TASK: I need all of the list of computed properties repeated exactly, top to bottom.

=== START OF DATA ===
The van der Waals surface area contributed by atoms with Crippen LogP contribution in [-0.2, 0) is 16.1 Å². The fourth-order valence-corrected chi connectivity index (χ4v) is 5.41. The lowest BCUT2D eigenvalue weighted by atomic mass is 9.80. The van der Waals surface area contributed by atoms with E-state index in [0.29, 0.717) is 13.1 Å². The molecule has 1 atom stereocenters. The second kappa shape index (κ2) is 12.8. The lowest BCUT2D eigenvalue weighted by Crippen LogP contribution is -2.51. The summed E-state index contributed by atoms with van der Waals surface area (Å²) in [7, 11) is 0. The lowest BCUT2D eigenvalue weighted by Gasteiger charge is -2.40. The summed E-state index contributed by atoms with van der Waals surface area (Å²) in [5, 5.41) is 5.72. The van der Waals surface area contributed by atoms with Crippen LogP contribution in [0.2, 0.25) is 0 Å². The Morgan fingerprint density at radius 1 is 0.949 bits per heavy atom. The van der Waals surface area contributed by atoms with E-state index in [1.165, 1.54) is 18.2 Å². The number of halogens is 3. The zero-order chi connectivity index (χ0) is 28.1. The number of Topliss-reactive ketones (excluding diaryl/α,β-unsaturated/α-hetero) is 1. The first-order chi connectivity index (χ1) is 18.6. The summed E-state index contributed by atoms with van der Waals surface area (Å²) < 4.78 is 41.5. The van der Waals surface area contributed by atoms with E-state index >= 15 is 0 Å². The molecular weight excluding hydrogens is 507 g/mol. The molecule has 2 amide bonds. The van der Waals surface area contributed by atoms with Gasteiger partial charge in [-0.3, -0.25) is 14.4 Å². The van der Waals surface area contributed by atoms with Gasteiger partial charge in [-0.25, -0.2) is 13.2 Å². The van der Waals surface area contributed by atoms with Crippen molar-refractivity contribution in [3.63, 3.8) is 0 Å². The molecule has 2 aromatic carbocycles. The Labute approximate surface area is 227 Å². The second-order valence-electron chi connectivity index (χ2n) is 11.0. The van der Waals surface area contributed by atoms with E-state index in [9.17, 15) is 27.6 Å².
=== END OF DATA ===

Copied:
The van der Waals surface area contributed by atoms with Crippen LogP contribution in [-0.2, 0) is 16.1 Å². The fourth-order valence-corrected chi connectivity index (χ4v) is 5.41. The lowest BCUT2D eigenvalue weighted by atomic mass is 9.80. The van der Waals surface area contributed by atoms with E-state index in [0.29, 0.717) is 13.1 Å². The molecule has 1 atom stereocenters. The second kappa shape index (κ2) is 12.8. The lowest BCUT2D eigenvalue weighted by Crippen LogP contribution is -2.51. The summed E-state index contributed by atoms with van der Waals surface area (Å²) in [7, 11) is 0. The lowest BCUT2D eigenvalue weighted by Gasteiger charge is -2.40. The summed E-state index contributed by atoms with van der Waals surface area (Å²) in [5, 5.41) is 5.72. The van der Waals surface area contributed by atoms with Crippen LogP contribution in [0.2, 0.25) is 0 Å². The Morgan fingerprint density at radius 1 is 0.949 bits per heavy atom. The van der Waals surface area contributed by atoms with E-state index in [1.165, 1.54) is 18.2 Å². The number of halogens is 3. The zero-order chi connectivity index (χ0) is 28.1. The number of Topliss-reactive ketones (excluding diaryl/α,β-unsaturated/α-hetero) is 1. The first-order chi connectivity index (χ1) is 18.6. The summed E-state index contributed by atoms with van der Waals surface area (Å²) < 4.78 is 41.5. The van der Waals surface area contributed by atoms with E-state index >= 15 is 0 Å². The molecular weight excluding hydrogens is 507 g/mol. The molecule has 2 amide bonds. The van der Waals surface area contributed by atoms with Gasteiger partial charge in [-0.3, -0.25) is 14.4 Å². The van der Waals surface area contributed by atoms with Gasteiger partial charge in [-0.25, -0.2) is 13.2 Å². The van der Waals surface area contributed by atoms with Crippen molar-refractivity contribution in [3.63, 3.8) is 0 Å². The molecule has 2 aromatic carbocycles. The Labute approximate surface area is 227 Å². The second-order valence-electron chi connectivity index (χ2n) is 11.0. The van der Waals surface area contributed by atoms with E-state index in [9.17, 15) is 27.6 Å².